Sinn Fein faces talks expulsion

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The Independent Online
The peace process in Ulster was last night facing its greatest threat since the current ceasefire began, as it looked increasingly likely that Sinn Fein will be expelled from the multi-party negotiations into the future of the province.

The Royal Ulster Constabulary yesterday questioned seven IRA suspects over the murder of senior Ulster Defence Association member Bobby Dougan. If it is proved that the killers belong to the IRA then Sinn Fein's participation in the talks is thought to be untenable.

Mr Dougan was the second man to be killed by republican terrorists within 24 hours. Earlier, drug dealer Brendan Campbell was shot, it is thought, by gunmen from Direct Action Against Drugs, an IRA front organisation.

In a separate incident, Mark Fulton, a friend of the murdered former leader of the Loyalist Volunteer Force, Billy Wright, escaped a murder bid in Portadown which he blamed on the Progressive Unionist Party and its military wing the Ulster Volunteer Force - a claim denied by PUP spokesman David Ervine.

While investigations continued into the two murders, the security forces prepared for possible loyalist revenge attacks on Catholics, and the prospect of internecine warfare between Protestant paramilitaries.

Some of the senior political leaders at the talks privately said the IRA was split over the process and that Sinn Fein leader Gerry Adams appeared to have lost ground against those calling for a return to conflict.

Mo Mowlam, the Secretary of State for Northern Ireland, gave the clearest signal so far that Sinn Fein could be thrown out of the talks, if hard evidence emerges of a link between the killings and the IRA.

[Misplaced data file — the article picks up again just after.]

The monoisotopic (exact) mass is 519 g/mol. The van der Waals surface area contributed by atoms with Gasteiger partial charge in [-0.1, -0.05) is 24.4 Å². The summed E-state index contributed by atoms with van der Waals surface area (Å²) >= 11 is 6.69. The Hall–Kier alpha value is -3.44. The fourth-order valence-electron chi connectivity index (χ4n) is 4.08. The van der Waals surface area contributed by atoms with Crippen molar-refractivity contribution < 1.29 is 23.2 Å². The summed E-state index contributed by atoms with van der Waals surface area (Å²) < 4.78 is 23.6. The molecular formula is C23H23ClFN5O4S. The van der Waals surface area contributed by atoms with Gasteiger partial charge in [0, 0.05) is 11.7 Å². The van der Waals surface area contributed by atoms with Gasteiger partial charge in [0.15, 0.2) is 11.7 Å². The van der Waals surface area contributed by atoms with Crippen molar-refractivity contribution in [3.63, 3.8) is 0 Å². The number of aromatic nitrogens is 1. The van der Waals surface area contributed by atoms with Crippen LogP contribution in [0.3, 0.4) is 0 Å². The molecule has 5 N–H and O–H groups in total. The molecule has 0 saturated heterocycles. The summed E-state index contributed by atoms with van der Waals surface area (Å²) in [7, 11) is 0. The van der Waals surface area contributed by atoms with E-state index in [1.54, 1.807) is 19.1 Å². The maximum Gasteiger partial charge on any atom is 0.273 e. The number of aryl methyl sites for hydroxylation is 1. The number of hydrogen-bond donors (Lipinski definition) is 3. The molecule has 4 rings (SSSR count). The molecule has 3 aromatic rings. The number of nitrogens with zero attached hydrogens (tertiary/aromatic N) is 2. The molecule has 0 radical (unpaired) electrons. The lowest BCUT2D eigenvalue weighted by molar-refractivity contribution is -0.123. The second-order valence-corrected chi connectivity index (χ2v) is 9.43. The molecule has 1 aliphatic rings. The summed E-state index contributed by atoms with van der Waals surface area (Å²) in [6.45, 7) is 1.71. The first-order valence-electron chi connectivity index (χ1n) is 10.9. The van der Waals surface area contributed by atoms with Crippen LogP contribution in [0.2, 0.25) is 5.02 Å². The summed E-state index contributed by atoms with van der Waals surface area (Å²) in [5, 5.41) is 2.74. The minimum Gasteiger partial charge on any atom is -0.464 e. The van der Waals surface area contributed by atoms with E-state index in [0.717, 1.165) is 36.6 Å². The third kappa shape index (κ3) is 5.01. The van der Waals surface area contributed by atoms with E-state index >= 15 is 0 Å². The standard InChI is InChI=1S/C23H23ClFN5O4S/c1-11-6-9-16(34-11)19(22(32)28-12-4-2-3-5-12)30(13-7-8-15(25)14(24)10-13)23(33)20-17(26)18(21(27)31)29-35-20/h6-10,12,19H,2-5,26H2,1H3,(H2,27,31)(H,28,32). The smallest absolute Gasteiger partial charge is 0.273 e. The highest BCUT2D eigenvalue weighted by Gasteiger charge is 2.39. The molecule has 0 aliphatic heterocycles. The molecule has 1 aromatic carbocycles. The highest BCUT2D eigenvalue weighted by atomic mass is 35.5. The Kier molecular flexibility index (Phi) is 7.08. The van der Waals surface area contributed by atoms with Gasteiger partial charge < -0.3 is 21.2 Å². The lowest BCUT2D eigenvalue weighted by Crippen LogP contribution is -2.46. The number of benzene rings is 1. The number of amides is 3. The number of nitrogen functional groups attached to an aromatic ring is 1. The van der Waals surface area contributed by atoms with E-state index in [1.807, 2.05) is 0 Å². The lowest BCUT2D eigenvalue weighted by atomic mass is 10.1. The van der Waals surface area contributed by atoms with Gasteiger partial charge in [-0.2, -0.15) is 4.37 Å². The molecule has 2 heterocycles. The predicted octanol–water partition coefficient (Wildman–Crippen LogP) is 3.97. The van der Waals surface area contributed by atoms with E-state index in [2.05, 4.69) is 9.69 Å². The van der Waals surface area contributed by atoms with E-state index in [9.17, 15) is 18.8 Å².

Deploring the murders, which were condemned on all sides, she told MPs that it had not been "reliably established" that the IRA was responsible. "If and when it is, the Government will not hesitate to act to determine whether the party concerned has demonstrably dishonoured its commitment to the Mitchell principles."

Ms Mowlam insisted the talks process could go on without Sinn Fein, with John Hume's Social Democratic and Labour Party representing the nationalist community. "We still sticking by the 'sufficient consensus' rule. The SDLP are there and we should go ahead," she said.

Tony Blair also signalled that if IRA involvement was proved, then that would be the end of Sinn Fein's involvement in the talks. "It is the case that the rules must be applied in respect of any organisation that's bound to engage in paramilitary activity, so you can't have set one of rules for one group of people and others for other."

The talks are now likely to be dominated by Unionist demands for Sinn Fein to be removed when they resume in Dublin on Monday. They will cite the expulsion last month of the Ulster Democratic Party, linked to the Ulster Defence Association and the Ulster Freedom Fighters, after the UFF admitted involvement in three murders of Catholics. One of the options being considered, according to Northern Ireland Office sources, is to suspend rather than expel Sinn Fein, with the party being allowed back after a suitable period as long as the IRA maintains a ceasefire.